Selfheal  Prunella vulgaris   
 
Family – Lamiaceae, Deadnettle family 
Perennial – up to 15 cm tall, c. 40 cm spread
Flowering – June to August
Soils - Neutral
Sun – Full sun or partial shade
   
  
 
Selfheal has low-growing, leafy stems that root readily at the nodes making it somewhat invasive and so an ideal cover plant in a mixed lawn or shady bed. It is also tough, and can withstand some trampling. The vivid blueish purple tubular flowers make a great show in July and, being rich in nectar, are very popular with bumble bees.
 
Selfheal was first recorded by William Turner in 1548.1. The name Prunella is derived from "Brunella", which is itself taken from "die Bräune", the German name for quinsy (a type of throat inflammation), which it was historically used to cure. Like many in its family, this plant is rich in chemical compounds used in medicines in various parts of the world. Its other English names  healall, touch-and-heal, carpenter’s herb (good for cuts)2. emphasize its healing properties.  Culpeper3. emphasised its wound healing properties, and recommended it for bruises and headache.
 
The plant is edible - young leaves and stems are used in salads, soups, stews, and are boiled as a pot herb. The aerial parts can be dried and infused to make a herbal tea.
 
 
 
 
References
 
 
1. Pearman, D. (2017). The Discovery of the Native Flora of Britain and Ireland, A compilation of the first records for 1670 species and aggregates, covering Great Britain, Ireland, The Channel Isles and the Isle of Man. Botanical Society of Britain & Ireland.   p326
 
2. Vickery, R. (2019). Vickery’s Folk Flora, An A to Z of the Folklore and Uses of British and Irish Plants. Weidenfeld & Nicolson. London. p620
 
3.  Culpeper’s Complete Herbal ed. Steven Foster (2019) Sterling New York p.218
 
4.  See the Biological Records Centre database  
 
Page written by Camilla Lambrick, compiled by Steve Head
 
Selfheal is a food plant for several beetles, bugs and moths, including the attractive green dead-nettle leaf beetle Chrysolina fastuosa (left), the bright-line brown-eye moth Lacanobia oleracea and the shaded pug moth  Eupithecia subumbrata.4.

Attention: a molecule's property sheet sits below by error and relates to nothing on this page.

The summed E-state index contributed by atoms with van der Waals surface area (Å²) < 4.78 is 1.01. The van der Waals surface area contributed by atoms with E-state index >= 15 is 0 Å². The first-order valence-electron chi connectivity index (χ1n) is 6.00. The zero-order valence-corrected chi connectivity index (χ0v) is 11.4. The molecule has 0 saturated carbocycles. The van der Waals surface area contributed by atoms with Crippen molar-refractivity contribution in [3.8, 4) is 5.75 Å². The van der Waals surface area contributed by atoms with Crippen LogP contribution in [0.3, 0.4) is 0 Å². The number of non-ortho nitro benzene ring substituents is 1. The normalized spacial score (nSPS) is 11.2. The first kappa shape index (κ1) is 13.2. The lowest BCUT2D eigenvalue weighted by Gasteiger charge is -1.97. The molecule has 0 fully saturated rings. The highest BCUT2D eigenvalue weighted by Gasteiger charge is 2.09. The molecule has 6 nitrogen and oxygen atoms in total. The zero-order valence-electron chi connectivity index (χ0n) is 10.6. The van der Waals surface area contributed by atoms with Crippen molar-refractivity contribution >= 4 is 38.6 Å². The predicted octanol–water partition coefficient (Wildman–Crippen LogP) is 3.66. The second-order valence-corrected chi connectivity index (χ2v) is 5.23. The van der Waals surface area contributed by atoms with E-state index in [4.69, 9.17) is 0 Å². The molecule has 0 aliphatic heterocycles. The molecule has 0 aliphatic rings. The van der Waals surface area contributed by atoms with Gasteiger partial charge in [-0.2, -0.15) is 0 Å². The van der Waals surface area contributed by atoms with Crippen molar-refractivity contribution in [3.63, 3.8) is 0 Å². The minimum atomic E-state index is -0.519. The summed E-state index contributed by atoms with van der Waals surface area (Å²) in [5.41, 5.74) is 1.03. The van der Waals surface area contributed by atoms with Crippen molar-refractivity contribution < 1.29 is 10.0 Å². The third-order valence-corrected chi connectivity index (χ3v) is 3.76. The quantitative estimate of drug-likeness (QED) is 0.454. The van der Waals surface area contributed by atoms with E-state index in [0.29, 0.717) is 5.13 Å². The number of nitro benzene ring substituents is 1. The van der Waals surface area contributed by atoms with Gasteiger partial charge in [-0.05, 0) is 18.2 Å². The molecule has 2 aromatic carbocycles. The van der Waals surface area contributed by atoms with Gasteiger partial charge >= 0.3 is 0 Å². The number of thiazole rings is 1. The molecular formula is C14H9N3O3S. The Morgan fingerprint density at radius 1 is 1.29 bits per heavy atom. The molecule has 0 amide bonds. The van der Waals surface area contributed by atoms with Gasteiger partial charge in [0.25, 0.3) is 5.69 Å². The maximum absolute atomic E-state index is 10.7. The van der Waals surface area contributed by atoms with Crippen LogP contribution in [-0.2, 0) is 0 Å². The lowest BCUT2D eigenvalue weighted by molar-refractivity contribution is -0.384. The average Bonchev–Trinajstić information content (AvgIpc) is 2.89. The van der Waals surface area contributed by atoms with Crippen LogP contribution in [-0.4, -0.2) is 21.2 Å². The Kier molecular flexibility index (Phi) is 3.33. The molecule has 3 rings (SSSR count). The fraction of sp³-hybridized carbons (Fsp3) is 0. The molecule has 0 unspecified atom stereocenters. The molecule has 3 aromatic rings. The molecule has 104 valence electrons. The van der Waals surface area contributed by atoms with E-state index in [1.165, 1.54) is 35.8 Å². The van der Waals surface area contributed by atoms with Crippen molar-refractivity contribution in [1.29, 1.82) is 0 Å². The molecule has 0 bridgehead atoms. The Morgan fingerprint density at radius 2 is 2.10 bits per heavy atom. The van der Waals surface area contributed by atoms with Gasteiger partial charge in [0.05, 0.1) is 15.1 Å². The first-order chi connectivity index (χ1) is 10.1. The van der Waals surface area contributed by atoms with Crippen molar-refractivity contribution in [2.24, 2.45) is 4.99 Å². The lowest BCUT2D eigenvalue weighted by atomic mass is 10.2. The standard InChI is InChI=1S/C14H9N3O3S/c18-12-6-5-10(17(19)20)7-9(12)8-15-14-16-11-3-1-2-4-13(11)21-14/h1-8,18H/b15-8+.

Selfheal  Prunella vulgaris   
 
Family – Lamiaceae, Deadnettle family 
Perennial – up to 15 cm tall, c. 40 cm spread
Flowering – June to August
Soils - Neutral
Sun – Full sun or partial shade
   
  
 
Selfheal has low-growing, leafy stems that root readily at the nodes making it somewhat invasive and so an ideal cover plant in a mixed lawn or shady bed. It is also tough, and can withstand some trampling. The vivid blueish purple tubular flowers make a great show in July and, being rich in nectar, are very popular with bumble bees.
 
Selfheal was first recorded by William Turner in 1548.1. The name Prunella is derived from "Brunella", which is itself taken from "die Bräune", the German name for quinsy (a type of throat inflammation), which it was historically used to cure. Like many in its family, this plant is rich in chemical compounds used in medicines in various parts of the world. Its other English names  healall, touch-and-heal, carpenter’s herb (good for cuts)2. emphasize its healing properties.  Culpeper3. emphasised its wound healing properties, and recommended it for bruises and headache.
 
The plant is edible - young leaves and stems are used in salads, soups, stews, and are boiled as a pot herb. The aerial parts can be dried and infused to make a herbal tea.
 
 
 
 
Selfheal is a food plant for several beetles, bugs and moths, including the attractive green dead-nettle leaf beetle Chrysolina fastuosa (left), the bright-line brown-eye moth Lacanobia oleracea and the shaded pug moth  Eupithecia subumbrata. 4.
References
 
 
1. Pearman, D. (2017). The Discovery of the Native Flora of Britain and Ireland, A compilation of the first records for 1670 species and aggregates, covering Great Britain, Ireland, The Channel Isles and the Isle of Man. Botanical Society of Britain & Ireland.  p326
 
2. Vickery, R. (2019). Vickery’s Folk Flora, An A to Z of the Folklore and Uses of British and Irish Plants. Weidenfeld & Nicolson. London. p620
 
3.  Culpeper’s Complete Herbal ed. Steven Foster (2019) Sterling New York p.218
 
4.  See the Biological records Centre database  
 
 
Page written by Camilla Lambrick, compiled by Steve Head
 
       Garden Wildplants
             Garden Wildplants